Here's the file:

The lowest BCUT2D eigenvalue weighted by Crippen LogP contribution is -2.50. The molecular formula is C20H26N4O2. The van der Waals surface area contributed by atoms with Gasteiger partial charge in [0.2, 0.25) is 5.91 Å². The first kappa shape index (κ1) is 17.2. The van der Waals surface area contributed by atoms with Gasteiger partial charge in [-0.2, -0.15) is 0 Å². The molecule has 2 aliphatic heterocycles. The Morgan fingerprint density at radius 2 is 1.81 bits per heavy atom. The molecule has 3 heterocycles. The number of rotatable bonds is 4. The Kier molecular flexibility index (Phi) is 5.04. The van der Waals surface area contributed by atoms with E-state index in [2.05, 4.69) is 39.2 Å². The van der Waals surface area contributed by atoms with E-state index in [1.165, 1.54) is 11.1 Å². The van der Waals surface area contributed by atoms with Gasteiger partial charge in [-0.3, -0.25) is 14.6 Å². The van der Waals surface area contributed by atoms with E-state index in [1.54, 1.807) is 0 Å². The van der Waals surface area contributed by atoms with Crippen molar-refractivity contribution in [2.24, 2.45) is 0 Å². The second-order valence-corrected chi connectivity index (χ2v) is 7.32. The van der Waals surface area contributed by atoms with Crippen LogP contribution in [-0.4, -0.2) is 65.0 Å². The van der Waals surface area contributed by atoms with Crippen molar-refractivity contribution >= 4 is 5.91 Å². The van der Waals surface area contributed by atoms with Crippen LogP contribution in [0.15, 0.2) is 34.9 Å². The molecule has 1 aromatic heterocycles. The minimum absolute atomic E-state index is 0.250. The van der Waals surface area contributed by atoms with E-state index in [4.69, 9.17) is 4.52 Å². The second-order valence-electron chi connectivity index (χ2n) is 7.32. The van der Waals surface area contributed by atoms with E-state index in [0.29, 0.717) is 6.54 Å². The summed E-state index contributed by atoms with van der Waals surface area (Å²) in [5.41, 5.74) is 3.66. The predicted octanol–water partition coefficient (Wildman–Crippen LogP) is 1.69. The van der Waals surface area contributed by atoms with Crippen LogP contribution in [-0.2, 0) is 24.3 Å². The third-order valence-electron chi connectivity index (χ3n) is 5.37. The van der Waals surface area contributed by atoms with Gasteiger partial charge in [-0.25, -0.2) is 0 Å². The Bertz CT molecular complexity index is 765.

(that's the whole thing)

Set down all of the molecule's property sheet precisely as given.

The lowest BCUT2D eigenvalue weighted by Crippen LogP contribution is -2.50. The molecular formula is C20H26N4O2. The van der Waals surface area contributed by atoms with Gasteiger partial charge in [0.2, 0.25) is 5.91 Å². The first kappa shape index (κ1) is 17.2. The van der Waals surface area contributed by atoms with Gasteiger partial charge in [-0.2, -0.15) is 0 Å². The molecule has 2 aliphatic heterocycles. The Morgan fingerprint density at radius 2 is 1.81 bits per heavy atom. The molecule has 3 heterocycles. The number of rotatable bonds is 4. The Kier molecular flexibility index (Phi) is 5.04. The van der Waals surface area contributed by atoms with E-state index in [2.05, 4.69) is 39.2 Å². The van der Waals surface area contributed by atoms with E-state index in [1.165, 1.54) is 11.1 Å². The van der Waals surface area contributed by atoms with Gasteiger partial charge in [-0.3, -0.25) is 14.6 Å². The van der Waals surface area contributed by atoms with E-state index in [1.54, 1.807) is 0 Å². The van der Waals surface area contributed by atoms with Crippen molar-refractivity contribution in [2.24, 2.45) is 0 Å². The second-order valence-corrected chi connectivity index (χ2v) is 7.32. The van der Waals surface area contributed by atoms with Crippen LogP contribution in [-0.4, -0.2) is 65.0 Å². The van der Waals surface area contributed by atoms with Crippen molar-refractivity contribution >= 4 is 5.91 Å². The van der Waals surface area contributed by atoms with Crippen LogP contribution in [0.15, 0.2) is 34.9 Å². The molecule has 1 aromatic heterocycles. The minimum absolute atomic E-state index is 0.250. The van der Waals surface area contributed by atoms with E-state index in [4.69, 9.17) is 4.52 Å². The second-order valence-electron chi connectivity index (χ2n) is 7.32. The van der Waals surface area contributed by atoms with E-state index in [0.29, 0.717) is 6.54 Å². The summed E-state index contributed by atoms with van der Waals surface area (Å²) in [5.41, 5.74) is 3.66. The predicted octanol–water partition coefficient (Wildman–Crippen LogP) is 1.69. The van der Waals surface area contributed by atoms with Crippen LogP contribution in [-0.2, 0) is 24.3 Å². The third-order valence-electron chi connectivity index (χ3n) is 5.37. The van der Waals surface area contributed by atoms with Gasteiger partial charge in [-0.25, -0.2) is 0 Å². The Bertz CT molecular complexity index is 765.